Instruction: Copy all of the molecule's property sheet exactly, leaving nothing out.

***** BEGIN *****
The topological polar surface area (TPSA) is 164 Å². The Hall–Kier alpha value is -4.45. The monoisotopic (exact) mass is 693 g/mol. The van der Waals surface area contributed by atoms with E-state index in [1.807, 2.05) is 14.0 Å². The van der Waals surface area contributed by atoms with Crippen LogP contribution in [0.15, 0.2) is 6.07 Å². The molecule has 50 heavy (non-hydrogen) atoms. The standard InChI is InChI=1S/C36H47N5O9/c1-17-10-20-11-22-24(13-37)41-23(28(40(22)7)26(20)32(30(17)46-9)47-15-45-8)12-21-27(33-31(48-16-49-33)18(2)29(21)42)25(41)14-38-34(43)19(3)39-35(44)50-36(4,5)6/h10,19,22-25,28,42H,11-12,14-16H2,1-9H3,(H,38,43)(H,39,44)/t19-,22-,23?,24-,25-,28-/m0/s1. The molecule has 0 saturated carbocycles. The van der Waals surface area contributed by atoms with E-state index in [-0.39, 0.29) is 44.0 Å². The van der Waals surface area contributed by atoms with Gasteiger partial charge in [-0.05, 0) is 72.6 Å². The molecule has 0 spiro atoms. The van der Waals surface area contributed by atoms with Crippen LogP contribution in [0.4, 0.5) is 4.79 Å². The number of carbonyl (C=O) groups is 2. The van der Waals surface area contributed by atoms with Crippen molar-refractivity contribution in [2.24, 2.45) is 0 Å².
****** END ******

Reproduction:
The topological polar surface area (TPSA) is 164 Å². The Hall–Kier alpha value is -4.45. The monoisotopic (exact) mass is 693 g/mol. The van der Waals surface area contributed by atoms with E-state index in [1.807, 2.05) is 14.0 Å². The van der Waals surface area contributed by atoms with Crippen LogP contribution in [0.15, 0.2) is 6.07 Å². The molecule has 50 heavy (non-hydrogen) atoms. The standard InChI is InChI=1S/C36H47N5O9/c1-17-10-20-11-22-24(13-37)41-23(28(40(22)7)26(20)32(30(17)46-9)47-15-45-8)12-21-27(33-31(48-16-49-33)18(2)29(21)42)25(41)14-38-34(43)19(3)39-35(44)50-36(4,5)6/h10,19,22-25,28,42H,11-12,14-16H2,1-9H3,(H,38,43)(H,39,44)/t19-,22-,23?,24-,25-,28-/m0/s1. The molecule has 0 saturated carbocycles. The van der Waals surface area contributed by atoms with E-state index in [-0.39, 0.29) is 44.0 Å². The van der Waals surface area contributed by atoms with Gasteiger partial charge in [-0.05, 0) is 72.6 Å². The molecule has 0 spiro atoms. The van der Waals surface area contributed by atoms with Crippen LogP contribution in [0.4, 0.5) is 4.79 Å². The number of carbonyl (C=O) groups is 2. The van der Waals surface area contributed by atoms with Crippen molar-refractivity contribution in [2.24, 2.45) is 0 Å².